The area under the house where the generator was originally is now my workshop, when installing that I put my heavy vice on a steel post set in a deep block of concrete whilst pouring the concrete floor. At the top I fixed a triangulated bracket bolted through a concrete block wall, and did likewise for a grinder stand. Her indoors knows when I am grinding or hacksawing something in the vice. The vibration is carried right up into the house. It is the most solidly mounted vice that I have had though.

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    Quote Originally Posted by Al8236 View Post
    Yes to the first two minus the fan idea an engine is just a pump after all and will move the air and exhaust on its own if you don't restrict the flow!
    As to number three since you are building a box around it just sound insulate the inside of it!
    Thanks for the reply

    The box will be 18mm 3x2 18mm with insulation between

    PS I'll go into more detail when answering the other replies

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    Quote Originally Posted by mrehmus2 View Post
    You do have to allow some air flow to cool the engine. Even water-cooled engines sometimes overheat if they don't have a bit of air blowing over the oil pan, etc. Don't know what you mean by a cage but even the generator requires cooling or it will have a short life at best.
    Thanks for the reply

    The generator will sit inside a heavy duty metal cage. with around 3-4" away from the internal walls of the box which will suround it, access to start the generator will be from outside the shed via a side door, which will left open when its running anyway.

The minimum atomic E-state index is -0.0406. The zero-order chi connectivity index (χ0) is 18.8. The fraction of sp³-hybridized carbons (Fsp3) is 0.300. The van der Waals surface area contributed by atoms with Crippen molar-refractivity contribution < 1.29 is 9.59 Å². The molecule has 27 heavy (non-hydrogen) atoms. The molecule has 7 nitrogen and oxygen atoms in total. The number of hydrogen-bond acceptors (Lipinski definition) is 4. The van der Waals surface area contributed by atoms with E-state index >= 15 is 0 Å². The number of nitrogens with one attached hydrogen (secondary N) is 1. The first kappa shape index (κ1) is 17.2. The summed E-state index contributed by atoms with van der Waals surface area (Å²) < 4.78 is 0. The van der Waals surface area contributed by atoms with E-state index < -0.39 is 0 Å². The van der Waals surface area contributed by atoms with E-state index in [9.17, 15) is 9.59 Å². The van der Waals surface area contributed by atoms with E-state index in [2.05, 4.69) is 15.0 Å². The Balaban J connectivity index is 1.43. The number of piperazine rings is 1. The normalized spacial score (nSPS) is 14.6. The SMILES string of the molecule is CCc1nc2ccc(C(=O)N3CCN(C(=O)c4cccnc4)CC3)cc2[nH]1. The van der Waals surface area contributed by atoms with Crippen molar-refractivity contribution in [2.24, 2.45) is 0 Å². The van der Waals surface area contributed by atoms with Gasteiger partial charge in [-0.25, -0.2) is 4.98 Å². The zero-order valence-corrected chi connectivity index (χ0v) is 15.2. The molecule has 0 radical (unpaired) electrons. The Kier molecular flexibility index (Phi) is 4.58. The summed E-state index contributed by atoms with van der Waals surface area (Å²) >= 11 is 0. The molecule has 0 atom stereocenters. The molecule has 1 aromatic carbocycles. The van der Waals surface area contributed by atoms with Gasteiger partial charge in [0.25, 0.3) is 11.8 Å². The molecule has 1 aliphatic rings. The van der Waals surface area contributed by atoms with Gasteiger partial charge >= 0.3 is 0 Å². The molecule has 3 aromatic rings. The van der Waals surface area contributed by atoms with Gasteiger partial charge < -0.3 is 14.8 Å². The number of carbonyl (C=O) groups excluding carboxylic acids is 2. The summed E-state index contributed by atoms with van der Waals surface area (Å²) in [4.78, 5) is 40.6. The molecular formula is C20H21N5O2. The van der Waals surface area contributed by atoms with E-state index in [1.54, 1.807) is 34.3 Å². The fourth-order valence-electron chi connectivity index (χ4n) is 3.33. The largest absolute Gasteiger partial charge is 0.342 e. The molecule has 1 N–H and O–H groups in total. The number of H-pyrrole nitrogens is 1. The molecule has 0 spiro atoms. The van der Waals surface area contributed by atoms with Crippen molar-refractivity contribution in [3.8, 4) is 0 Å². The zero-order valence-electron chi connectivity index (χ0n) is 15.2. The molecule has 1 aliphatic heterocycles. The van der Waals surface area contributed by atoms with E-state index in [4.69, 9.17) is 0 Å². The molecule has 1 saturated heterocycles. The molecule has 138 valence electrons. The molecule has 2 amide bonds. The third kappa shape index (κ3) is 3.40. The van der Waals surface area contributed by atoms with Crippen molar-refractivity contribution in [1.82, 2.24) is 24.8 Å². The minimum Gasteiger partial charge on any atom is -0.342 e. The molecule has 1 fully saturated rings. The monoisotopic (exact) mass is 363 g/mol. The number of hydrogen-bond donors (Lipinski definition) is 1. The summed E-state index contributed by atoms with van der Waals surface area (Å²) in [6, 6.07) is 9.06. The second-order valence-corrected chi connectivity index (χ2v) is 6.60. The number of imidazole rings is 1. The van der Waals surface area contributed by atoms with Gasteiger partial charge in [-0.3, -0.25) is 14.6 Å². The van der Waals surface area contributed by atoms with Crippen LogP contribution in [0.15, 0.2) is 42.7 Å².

The fuel tank will be accessable from the inside & the pull start if needed via a hinged lid, and also to remove the generator if need be.

    PS I'll go into more detail when answering the other replies

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    Quote Originally Posted by myavid76 View Post
    I would recommend that you put your small shed with the generator in it outside your big shed for safety concerns. A small exhaust leak in a small enclosed area like a shed can be deadly. But to answer your question, no fans needed. make sure the exhaust is piped with rigged threaded pipe and use sealant on the threads and run the pipe at least one foot past the outside of the shed. make sure the intake pipe is at least twice as large as your intake at the motor and you must have an air filter. Your biggest problem is going to be the heat from the generator itself. Small air cooled motors will overheat quickly in an enclosed environment.
    Thanks for the reply

    I would put it outside in its own shed, but it will not last two minutes, it has happened not long ago someone thought they had took all the precautions he could, but it still got nicked.

    Thanks for the pipe info. was thinking on the same lines.

    Hopefully answered you question regarding overheating in the last reply, I could put some 12volt fan to help with air circulation inside the box

    PS I'll go into more detail when answering the other replies

    cheers